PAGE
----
St. Patrick landed at Inbher Colpa, thought to be the mouth of the River Boyne, on his return to Ireland, and the church of Rath Colpa is thought to have been founded by him, although there is no clear history of it (Cogan 1862-70, 1, 177-8; Waters 1965, 261). Hugh de Lacy granted land at Colp to the Augustinian canons of Llanthony Prima, in Monmouthshire c. 1182. According to a cartulary of 1408 Colp seems to have functioned as a manor with four large tenants and numerous cottiers, although it need not have had a church (Brooks 1953, 147 8). Nevertheless, canons are occasionally recorded and there was a curate at Colp at the time of the Suppression in 1536 (White 1943, 314). Ussher (1622) describes the church and chancel of Colve as ruined (Erlington 1847-64, 1, lxviii). According to Dopping’s Visitation (1682-5) the church, dedicated to St. Columba, was out of repair since 1641 and the graveyard was not enclosed (Ellison 1971, 34). The Down Survey (1656-8) records the walls of an old church at Colpa (Waters 1965, 262). The ruins were described by Cooper c. 1780 (Price 1942, 106) as the side walls with ‘Saxon and Gothic arches’ together with the E and W windows and arches opening to transepts or side chapels to the N and S’, although he may be quoting Archdall. None of this survives, and it was probably removed when the present Church of Ireland church, now closed, was built in 1806 (Lewis (1837, 1, 389-90).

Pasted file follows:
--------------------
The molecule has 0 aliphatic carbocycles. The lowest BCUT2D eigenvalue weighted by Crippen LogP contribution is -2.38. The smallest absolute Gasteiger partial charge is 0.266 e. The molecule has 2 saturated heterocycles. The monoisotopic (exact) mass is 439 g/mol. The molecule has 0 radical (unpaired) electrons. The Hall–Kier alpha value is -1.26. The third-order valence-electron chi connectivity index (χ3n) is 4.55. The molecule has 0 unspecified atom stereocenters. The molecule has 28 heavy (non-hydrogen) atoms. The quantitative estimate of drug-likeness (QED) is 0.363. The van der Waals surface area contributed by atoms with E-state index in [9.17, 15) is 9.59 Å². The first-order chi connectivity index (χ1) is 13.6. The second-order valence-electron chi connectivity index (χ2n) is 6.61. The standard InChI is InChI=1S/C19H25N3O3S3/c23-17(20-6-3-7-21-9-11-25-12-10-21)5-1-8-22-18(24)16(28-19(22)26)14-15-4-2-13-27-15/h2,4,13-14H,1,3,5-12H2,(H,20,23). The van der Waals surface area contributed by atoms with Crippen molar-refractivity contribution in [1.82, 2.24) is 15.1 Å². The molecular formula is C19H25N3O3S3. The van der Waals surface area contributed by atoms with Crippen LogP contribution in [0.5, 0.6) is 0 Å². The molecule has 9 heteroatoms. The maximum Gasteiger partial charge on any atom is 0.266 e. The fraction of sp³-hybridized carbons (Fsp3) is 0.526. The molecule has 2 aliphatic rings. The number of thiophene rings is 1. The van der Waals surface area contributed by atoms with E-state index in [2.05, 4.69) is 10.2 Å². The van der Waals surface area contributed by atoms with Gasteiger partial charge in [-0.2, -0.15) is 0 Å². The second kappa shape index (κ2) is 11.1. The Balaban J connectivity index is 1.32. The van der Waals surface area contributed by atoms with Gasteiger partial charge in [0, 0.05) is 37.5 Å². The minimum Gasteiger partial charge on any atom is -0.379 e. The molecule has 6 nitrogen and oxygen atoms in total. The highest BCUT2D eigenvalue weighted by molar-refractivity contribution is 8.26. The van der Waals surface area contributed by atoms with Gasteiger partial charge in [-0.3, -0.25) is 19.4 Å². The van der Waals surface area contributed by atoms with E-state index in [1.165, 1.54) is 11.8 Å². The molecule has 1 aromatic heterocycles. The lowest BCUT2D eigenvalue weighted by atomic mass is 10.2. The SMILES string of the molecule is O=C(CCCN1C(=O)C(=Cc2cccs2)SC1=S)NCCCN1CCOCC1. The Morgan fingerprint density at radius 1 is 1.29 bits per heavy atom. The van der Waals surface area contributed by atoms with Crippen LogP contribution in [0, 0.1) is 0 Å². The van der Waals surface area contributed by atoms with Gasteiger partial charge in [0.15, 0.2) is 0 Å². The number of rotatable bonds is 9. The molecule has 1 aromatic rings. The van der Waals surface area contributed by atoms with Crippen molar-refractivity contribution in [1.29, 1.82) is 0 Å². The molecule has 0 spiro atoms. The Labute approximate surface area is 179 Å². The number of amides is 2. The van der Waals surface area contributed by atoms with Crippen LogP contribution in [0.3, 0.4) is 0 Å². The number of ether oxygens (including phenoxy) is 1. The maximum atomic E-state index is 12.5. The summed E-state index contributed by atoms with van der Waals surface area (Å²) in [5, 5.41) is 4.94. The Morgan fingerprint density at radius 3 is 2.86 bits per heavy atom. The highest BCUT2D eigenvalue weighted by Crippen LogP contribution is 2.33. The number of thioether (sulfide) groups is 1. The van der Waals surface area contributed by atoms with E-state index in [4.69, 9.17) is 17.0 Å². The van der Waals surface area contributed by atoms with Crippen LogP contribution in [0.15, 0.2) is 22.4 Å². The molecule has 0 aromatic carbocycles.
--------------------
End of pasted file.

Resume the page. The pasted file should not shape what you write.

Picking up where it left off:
The church is situated on a rise in a level landscape. There are no visible remains of an older structure in a subrectangular graveyard (dims c. 60m NE-SW; c. 35-40m NW-SE) defined by masonry walls, the perimeter at NE and SE forming the townland boundary with Colp East, but all the inscriptions are recorded (Gary 1992-3). In 1981 the head and base of a high cross (ME021-007----) were identified by Canon Ellison. The head was excavated by K. Campbell and ultimately moved to the Church of Ireland church at Julianstown (ME028-001003-). The solid sandstone head (H 0.64m; Wth 0.62m; T 0.2m) has roll moulding with interlace on both faces and the ends of the arms. A boss occupies the centre of the E face and a crucifixion the W. The base (dims of base 0.75m x 0.65m; H c. 0.35m) is subrectangular in plan with slightly curved sides. (Harbison 1992, 1, 59-60)
The above description is derived from the published 'Archaeological Inventory of County Meath' (Dublin: Stationery Office, 1987). In certain instances the entries have been revised and updated in the light of recent research.
Compiled by: Michael Moore
Date of upload/revision: 15 December, 2014Description Source: Department of Housing, Local Government & Heritage